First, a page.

Not all people who create a reality distinct and separate from what mainstream society recognizes as close-to-objective reality will retreat from the fog, though, and it seems clear as time passes and more studies are done that show no link between vaccines and autism, that some parents and indeed, autistic individuals, as well, are retreating deeper into the fog.  They, too, see the world in similar terms as Chief Bromden:  there is a Combine out there attempting to coerce and force a rigidity of behavior and beliefs; for these individuals, it is not the institutional setting enforcing it, but the combined machinations of the pharmaceutical industry and the governmental complex working through the use of vaccinations to at best, damage an entire generation of youth, and at worst, engage in a eugenics program.  It’s their “truth” even if it really isn’t happening.

The question becomes, then, for those who see this as foggy behavior, how do we interact with people divorced from objective reality?  Do their beliefs deserve respect?  I think not.  Do the individuals themselves deserve respect?  I think that depends on how we’re using the term respect.  They deserve compassion, certainly.  But I don’t think we need to elevate distorted thinking and conspiracy theories as equally valid to scientific and empirically validated truths.

KWombles blogs at Countering …

Are All “Truths” Equally Valid? Comparing the AoAers to Kesey’s Cuckoo appears here with her permission.

on 11/30/10 in featured, Politics | 3 Comments | Read More

Comments (3)


  1. Excellent piece, Kim.

    I think it’s important to point out that there are some truths that one cannot empirically prove or disprove. For example, my truth is that I have a very acute experience of the sensory world. Just because no scientific test can prove it (yet) doesn’t mean that my experience isn’t as real or as valid as the next person’s experience. And there are plenty of “scientific studies” of autism that do not match up with my personal experience of autism at all, the much-beloved “no empathy” trope being at the top of the list. But then again, autism is a subjective diagnosis for which there is no definitive biological marker, and so test results are always open to a range of interpretation.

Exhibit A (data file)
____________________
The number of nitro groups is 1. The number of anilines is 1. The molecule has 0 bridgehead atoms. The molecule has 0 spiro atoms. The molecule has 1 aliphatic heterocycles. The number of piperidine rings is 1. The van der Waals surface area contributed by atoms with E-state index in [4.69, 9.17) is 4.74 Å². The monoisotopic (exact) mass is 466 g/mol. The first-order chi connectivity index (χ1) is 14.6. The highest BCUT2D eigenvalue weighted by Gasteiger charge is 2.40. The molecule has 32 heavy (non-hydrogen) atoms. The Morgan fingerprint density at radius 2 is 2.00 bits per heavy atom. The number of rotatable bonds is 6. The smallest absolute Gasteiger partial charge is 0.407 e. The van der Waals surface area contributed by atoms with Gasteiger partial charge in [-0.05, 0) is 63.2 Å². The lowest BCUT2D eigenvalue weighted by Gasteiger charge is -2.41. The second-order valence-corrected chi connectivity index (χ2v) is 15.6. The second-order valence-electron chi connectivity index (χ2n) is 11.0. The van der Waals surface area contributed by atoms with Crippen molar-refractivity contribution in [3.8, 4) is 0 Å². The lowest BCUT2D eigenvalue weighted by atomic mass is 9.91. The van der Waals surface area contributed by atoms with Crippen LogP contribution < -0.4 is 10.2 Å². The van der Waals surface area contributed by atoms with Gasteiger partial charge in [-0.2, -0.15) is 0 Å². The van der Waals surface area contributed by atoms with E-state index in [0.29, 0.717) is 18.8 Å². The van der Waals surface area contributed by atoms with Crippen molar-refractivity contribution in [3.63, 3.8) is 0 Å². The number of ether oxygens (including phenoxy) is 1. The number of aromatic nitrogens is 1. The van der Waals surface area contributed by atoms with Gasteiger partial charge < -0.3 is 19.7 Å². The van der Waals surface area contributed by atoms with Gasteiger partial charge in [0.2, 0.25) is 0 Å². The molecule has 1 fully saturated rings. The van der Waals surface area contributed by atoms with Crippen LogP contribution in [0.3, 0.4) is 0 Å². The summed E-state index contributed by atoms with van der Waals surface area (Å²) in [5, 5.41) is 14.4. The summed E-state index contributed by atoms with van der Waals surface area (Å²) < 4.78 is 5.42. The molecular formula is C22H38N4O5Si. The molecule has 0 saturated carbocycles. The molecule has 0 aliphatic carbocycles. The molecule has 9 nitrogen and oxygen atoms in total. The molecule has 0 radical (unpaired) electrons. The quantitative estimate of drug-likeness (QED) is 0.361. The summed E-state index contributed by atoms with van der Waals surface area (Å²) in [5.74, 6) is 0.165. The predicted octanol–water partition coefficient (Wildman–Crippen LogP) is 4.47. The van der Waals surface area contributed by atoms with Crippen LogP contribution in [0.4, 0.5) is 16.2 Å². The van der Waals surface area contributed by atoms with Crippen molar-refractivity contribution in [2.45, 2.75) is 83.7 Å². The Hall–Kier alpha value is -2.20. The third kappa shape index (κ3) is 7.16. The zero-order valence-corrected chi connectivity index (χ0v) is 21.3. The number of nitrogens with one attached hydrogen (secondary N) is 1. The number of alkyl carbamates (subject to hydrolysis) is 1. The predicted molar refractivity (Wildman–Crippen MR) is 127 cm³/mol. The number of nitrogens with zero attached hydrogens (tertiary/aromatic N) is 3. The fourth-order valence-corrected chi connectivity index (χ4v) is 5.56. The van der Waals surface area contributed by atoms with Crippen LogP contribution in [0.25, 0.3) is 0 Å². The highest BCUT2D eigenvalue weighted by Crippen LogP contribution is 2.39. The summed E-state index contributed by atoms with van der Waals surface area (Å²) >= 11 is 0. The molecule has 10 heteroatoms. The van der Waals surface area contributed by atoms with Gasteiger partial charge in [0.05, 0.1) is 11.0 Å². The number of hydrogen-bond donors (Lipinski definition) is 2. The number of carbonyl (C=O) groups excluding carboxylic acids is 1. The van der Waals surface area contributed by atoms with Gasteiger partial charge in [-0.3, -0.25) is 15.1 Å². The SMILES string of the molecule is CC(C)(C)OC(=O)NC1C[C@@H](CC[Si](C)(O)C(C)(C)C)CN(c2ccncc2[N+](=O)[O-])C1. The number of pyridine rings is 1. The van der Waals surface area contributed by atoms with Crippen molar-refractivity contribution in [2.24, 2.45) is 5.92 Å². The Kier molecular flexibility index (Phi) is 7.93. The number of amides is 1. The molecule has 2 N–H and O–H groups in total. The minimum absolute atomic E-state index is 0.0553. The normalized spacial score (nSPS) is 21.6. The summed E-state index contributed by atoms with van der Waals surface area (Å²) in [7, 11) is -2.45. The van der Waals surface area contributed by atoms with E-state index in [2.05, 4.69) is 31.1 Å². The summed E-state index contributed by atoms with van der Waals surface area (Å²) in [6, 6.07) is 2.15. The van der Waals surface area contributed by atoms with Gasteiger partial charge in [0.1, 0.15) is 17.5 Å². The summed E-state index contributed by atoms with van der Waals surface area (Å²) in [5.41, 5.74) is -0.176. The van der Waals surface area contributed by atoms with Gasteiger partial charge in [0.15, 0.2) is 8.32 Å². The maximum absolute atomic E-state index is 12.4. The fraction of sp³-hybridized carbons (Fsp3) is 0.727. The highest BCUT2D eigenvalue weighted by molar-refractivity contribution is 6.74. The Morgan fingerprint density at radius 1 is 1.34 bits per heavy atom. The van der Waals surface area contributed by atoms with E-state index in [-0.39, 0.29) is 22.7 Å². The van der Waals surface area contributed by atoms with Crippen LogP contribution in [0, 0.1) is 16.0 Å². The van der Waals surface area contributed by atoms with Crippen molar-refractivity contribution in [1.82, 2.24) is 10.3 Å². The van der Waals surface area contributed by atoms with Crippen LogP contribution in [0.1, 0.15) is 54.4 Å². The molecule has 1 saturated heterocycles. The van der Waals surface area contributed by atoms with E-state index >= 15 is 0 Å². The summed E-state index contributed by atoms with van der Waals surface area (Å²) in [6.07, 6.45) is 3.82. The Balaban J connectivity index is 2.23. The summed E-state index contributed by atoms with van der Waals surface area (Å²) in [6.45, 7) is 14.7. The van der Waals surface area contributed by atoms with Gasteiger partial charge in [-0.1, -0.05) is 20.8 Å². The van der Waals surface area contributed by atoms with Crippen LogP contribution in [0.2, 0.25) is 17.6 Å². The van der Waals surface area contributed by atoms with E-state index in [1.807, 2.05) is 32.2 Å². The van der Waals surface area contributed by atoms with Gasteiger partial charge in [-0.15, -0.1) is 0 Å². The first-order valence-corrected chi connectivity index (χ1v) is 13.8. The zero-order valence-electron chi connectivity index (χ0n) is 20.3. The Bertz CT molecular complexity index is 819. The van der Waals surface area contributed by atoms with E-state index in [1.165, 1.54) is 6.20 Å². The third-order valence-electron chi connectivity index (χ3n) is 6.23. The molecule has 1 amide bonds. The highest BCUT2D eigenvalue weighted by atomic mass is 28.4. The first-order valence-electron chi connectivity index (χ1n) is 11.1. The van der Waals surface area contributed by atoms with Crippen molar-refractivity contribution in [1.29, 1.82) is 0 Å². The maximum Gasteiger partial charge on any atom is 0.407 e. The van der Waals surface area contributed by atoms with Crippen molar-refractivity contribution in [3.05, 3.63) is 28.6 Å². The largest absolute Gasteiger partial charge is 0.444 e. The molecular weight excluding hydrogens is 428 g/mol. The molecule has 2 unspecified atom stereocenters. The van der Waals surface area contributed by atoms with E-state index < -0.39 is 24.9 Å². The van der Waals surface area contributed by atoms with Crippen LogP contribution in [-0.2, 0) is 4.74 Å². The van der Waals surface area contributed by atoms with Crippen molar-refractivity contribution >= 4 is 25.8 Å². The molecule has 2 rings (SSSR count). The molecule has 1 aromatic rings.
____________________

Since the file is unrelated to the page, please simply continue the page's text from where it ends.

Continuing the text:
The same is not the case with the question of vaccine A causing injury B. Such things are much more amenable to being empirically proven or disproven. When people are given the results of scientific studies and respond that it’s all a big governmental/big pharma conspiracy, I lose respect for their points of view. I wouldn’t mind people arguing with the evidence in an even-handed, knowledgeable way, but going into the land of conspiracy theory and extreme anger doesn’t get me thinking that there’s any truth there at all-just a lot of personal pain looking for an outlet.

  2. KWombles says:

    Thanks, Rachel. :-)

    I suppose how we define truth is key; do we mean subjective and personal experiences which are “true” to the individual or empirically validated, objective reality as truth, or are we using these two completely different things interchangeably when discussing truth?

    Perhaps the most important thing to do when discussing topics is to be as precise as possible in our meanings so that people know; in scientific studies, nothing is left to chance and all important words in a hypothesis are operationalized so that anyone reading it can make sure to interpret it based on those particular parameters.

  3. Kim, you’re absolutely right: It’s crucial to define what kind of truth we’re talking about.

    If we’re talking about subjective truth, then yes, there are many truths, and I have no problem at all saying it. Concerning religion or the lack thereof, everyone has his or her own truth regarding the great mysteries of life, and the fact that one’s “truth” is about a “mystery” only points up the utterly subjective nature of the whole enterprise. “Truth” in this context is categorically different from “truth” in a scientific context.

    To say that there are many truths when it comes to scientific evidence really makes no sense. After all, rain always falls down, not up, and when a kid knocks a bottle off a highchair, it always hits the ground rather than the ceiling. :-)